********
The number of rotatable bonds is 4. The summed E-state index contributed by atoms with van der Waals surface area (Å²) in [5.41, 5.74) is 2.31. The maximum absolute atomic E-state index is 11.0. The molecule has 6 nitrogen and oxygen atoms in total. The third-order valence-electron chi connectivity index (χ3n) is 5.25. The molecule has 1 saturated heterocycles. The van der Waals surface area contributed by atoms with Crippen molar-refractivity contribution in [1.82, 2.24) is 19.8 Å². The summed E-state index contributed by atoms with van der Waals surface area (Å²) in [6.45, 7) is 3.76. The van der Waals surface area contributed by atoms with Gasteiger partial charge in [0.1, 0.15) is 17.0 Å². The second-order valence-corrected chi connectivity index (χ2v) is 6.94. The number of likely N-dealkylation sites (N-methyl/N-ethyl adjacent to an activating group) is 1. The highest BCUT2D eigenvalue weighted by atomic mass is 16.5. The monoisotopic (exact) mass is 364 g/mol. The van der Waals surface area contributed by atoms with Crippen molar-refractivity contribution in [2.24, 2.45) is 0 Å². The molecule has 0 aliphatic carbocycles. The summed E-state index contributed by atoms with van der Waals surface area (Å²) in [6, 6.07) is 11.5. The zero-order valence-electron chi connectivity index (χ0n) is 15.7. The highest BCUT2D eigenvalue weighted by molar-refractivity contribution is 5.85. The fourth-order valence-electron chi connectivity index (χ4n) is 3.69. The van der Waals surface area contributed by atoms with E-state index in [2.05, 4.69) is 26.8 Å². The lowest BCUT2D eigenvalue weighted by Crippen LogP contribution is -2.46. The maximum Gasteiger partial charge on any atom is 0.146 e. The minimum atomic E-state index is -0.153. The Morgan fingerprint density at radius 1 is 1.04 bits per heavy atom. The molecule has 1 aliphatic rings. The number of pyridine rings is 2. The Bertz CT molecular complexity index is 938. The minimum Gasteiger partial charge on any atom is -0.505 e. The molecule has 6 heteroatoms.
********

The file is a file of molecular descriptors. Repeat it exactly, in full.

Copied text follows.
The number of rotatable bonds is 4. The summed E-state index contributed by atoms with van der Waals surface area (Å²) in [5.41, 5.74) is 2.31. The maximum absolute atomic E-state index is 11.0. The molecule has 6 nitrogen and oxygen atoms in total. The third-order valence-electron chi connectivity index (χ3n) is 5.25. The molecule has 1 saturated heterocycles. The van der Waals surface area contributed by atoms with Crippen molar-refractivity contribution in [1.82, 2.24) is 19.8 Å². The summed E-state index contributed by atoms with van der Waals surface area (Å²) in [6.45, 7) is 3.76. The van der Waals surface area contributed by atoms with Gasteiger partial charge in [0.1, 0.15) is 17.0 Å². The second-order valence-corrected chi connectivity index (χ2v) is 6.94. The number of likely N-dealkylation sites (N-methyl/N-ethyl adjacent to an activating group) is 1. The highest BCUT2D eigenvalue weighted by atomic mass is 16.5. The monoisotopic (exact) mass is 364 g/mol. The van der Waals surface area contributed by atoms with Crippen molar-refractivity contribution in [2.24, 2.45) is 0 Å². The molecule has 0 aliphatic carbocycles. The summed E-state index contributed by atoms with van der Waals surface area (Å²) in [6, 6.07) is 11.5. The zero-order valence-electron chi connectivity index (χ0n) is 15.7. The highest BCUT2D eigenvalue weighted by molar-refractivity contribution is 5.85. The fourth-order valence-electron chi connectivity index (χ4n) is 3.69. The van der Waals surface area contributed by atoms with E-state index in [2.05, 4.69) is 26.8 Å². The lowest BCUT2D eigenvalue weighted by Crippen LogP contribution is -2.46. The maximum Gasteiger partial charge on any atom is 0.146 e. The minimum atomic E-state index is -0.153. The Morgan fingerprint density at radius 1 is 1.04 bits per heavy atom. The molecule has 1 aliphatic rings. The number of pyridine rings is 2. The Bertz CT molecular complexity index is 938. The minimum Gasteiger partial charge on any atom is -0.505 e. The molecule has 6 heteroatoms.